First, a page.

Humans have used natural stone to prepare, present and consume food for ever. Bowls and flat slabs form relatively quickly by grinding grains with or against other rocks. You can still find some Native American communal food preparation areas in wilderness areas around the US. Grinding areas abound in Yosemite National Park. Favorite locations are on enormous stone areas close to streams. Flat rock and round cylindrical tools were best for fine flour. Because stone is abundant, long lasting and easy to clean, Yosemite granite was a great food preparation material.
Because of its abundance and durability, stone has been quarried, used and worked by humans for thousands of years and on every continent. Natural stone counter materials are created by quarrying large stone blocks and slicing them into 2-3cm thick slabs. For today’s homeowner, stone slab options available now include marble, quartzite, granite, slate and engineered stone like Caesarstone or Silestone.
These slabs can create one-piece countertops as large as 6’x10’ and even larger by joining “book-matched” slabs with precision joinery. By precision joinery, I am referring to computer aided cutting machinery that can essentially finely cut and shape stone like butter. Hard butter that is. Once in place, a stone countertop is an installation with very long life. To reduce maintenance, sealers are recommended for most natural stone countertops in order to prevent stains from getting into the pores of the material. A glass top can also be used on very porous stone like marble to help protect it from damage.
- If you have stone countertops, determine what kind of stone material it is made from.
- 1x per year: Clean, hone and seal marble countertop materials and inspect and re-caulk around joints, sinks and other dissimilar materials.
- Every 2 years: Clean and seal granite and quartzite counter top materials and inspect and re-caulk around joints, sinks and other dissimilar materials.
Know stone characteristics when choosing
Marble is gorgeous and silky in appearance and its attractiveness makes it highly sought after for luxury living. Unfortunately, marble is also softer and more porous than other stone materials making it easy to damage and will absorb staining liquids. Its composition is calcium rich and etching by acidic foods like citrus fruits, tomatoes and juices is also a problem. Marble sealing prevents stains but is expensive and short lived. As a result frequent reapplications are needed. Because of these characteristics, marble is a good choice for bathrooms, showers and tabletops that are not subject to cutting and cooking.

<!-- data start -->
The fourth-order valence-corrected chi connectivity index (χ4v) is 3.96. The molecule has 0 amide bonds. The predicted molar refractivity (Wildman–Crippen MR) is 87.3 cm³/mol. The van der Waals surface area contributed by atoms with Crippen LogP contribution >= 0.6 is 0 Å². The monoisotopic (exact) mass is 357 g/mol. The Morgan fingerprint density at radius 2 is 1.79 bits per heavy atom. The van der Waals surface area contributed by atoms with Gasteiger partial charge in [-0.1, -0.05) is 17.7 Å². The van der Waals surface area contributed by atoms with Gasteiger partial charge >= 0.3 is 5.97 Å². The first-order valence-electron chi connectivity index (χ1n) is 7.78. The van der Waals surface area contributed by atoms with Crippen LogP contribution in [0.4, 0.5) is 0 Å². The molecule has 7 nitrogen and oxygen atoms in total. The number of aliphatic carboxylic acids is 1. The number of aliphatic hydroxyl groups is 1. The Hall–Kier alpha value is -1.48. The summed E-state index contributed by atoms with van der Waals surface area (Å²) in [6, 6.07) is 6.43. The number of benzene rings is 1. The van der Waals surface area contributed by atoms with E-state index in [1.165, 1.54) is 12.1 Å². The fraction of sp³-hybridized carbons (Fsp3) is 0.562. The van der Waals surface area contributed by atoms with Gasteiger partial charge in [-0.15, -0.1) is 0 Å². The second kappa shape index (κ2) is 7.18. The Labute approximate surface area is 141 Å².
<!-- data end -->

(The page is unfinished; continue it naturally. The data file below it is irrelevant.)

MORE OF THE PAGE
This is a grainy appearing igneous rock formed by the slow crystallization of magma within the earth’s crust. It is hard and massive with few cracks.
In the commercial world of countertops and stone features, a granite is a rock with visible grains that is harder than marble. Gabbro, basalt, pegmatite, schist, gneiss, monzonite, anorthosite and diorite are all considered “granites”.
Granite is hard, scratch resistant, polishes to a high gloss and is not affected by food acids. Most granites are non-porous and yet all can benefit from a sealer to prevent stubborn stains that might occur during the cooking process. Granites come in an unending array of natural colors and patterns making every installation unique and one of a kind.
Quartzite is an extremely hard, metamorphic rock that was once pure quartz sediment. Tectonic forces deep in the earth squeezed and heated these sands. The resulting quartzite material has a sandy, fine grained appearance with glassy or shiny areas embedded in the structure.
Many quarry’s have found attractive versions of this material with striking colors and veins that produce unique and gorgeous patterns ideal for architectural applications. In fact, our kitchen counter has pattern that we have nicknamed “the duck”. Resistance to abrasion, low porosity and acid resistance make this material highly suitable for kitchen use. Quartzite surfaces also accept “honing” or “leathering” treatments that add a soft and unique feel to their surfaces. Treat these countertops with sealant as you would granite.
The design industry knows this material as “Quartz”. Crushed quartz material is the main ingredient of Quartz. Using a strong resin binds the pieces together to make large slabs of artificial stone. The resulting material is hard and durable with an extremely uniform appearance. It’s resistance to heat and UV light can be variable depending on the resin used. Check with the manufacturer for warranties on heat resistance and the effects of UV light over time. Quartz tops are durable, scratch resistant and not subject to normal kitchen stains. Quartz slabs can be made in a stunning variety of colors and patterns.